Imagine an iPhone that can be used to transmit the coordinates of an enemy
target, or a Samsung Galaxy that can be used to locate friendly forces and later
watch live footage from drones flying above the battlefield.
If the IDF’s
C4I (command, control, communications, computers and intelligence) Directorate
has its way, field commanders will be equipped in the coming years with
smartphones installed with specially designed and encrypted applications aimed
at improving the army’s operational control.
The new smartphones will
replace the military’s current secure “Mountain Rose” mobile network, which is
used by field commanders and is based on a bulky phone developed by Motorola
together with the IDF. Those phones, which are encrypted and hardened to protect
against cyber attacks, were used successfully during the Second Lebanon War in
2006 and Operation Cast Lead in the Gaza Strip in 2009. The IDF has yet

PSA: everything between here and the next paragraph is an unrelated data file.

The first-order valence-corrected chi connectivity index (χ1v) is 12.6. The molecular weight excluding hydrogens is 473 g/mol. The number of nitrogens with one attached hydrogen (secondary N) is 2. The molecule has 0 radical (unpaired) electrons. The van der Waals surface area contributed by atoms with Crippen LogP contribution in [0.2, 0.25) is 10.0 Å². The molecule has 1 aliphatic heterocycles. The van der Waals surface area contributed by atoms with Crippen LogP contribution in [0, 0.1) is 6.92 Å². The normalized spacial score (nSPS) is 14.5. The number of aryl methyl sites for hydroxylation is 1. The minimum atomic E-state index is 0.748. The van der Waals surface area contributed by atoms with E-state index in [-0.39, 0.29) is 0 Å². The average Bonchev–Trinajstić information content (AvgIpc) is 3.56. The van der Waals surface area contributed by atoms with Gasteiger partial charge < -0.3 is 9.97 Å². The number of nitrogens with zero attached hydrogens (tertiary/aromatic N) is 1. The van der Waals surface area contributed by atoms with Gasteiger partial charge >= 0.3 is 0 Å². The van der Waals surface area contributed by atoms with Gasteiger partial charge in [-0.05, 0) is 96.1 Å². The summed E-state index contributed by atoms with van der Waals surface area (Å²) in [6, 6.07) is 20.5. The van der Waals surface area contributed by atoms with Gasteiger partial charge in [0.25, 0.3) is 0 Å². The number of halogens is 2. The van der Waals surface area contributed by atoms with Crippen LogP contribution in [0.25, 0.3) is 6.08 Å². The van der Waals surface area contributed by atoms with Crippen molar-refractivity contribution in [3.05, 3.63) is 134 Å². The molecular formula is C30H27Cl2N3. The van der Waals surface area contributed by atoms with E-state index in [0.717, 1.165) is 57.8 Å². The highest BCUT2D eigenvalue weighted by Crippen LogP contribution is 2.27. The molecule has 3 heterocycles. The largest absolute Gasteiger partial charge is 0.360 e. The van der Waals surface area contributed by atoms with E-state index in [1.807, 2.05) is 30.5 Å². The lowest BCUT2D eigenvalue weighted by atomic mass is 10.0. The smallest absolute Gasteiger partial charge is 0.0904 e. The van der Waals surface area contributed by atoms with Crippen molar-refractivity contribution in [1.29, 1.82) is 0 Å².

to decide which phone it will use as the platform for the new program. It
is studying proposals from a number of companies including Israel Aerospace
Industries and Motorola.
“The main challenges include [finding] a phone
that can be encrypted and hardened as well as creating a network that has a
broad enough band to carry video and additional data,” a senior officer from the
C4I Directorate said.
Mountain Rose is only capable of voice transfer.
The officer said using smartphones would enable commanders to transfer
coordinates of targets to each other, to watch live video feeds from unmanned
aerial vehicles circling above them and even to hold video conference calls with
officers stationed at rear-command posts.
Israel Aerospace Industries
subsidiary Elta Systems has demonstrated for the IDF its new Tactical 4th
Generation Communication Network, called TAC4G, which enables broadband
communication between various military units and echelons. It is based on
commercial 4th-generation cellular technology adapted and encrypted for military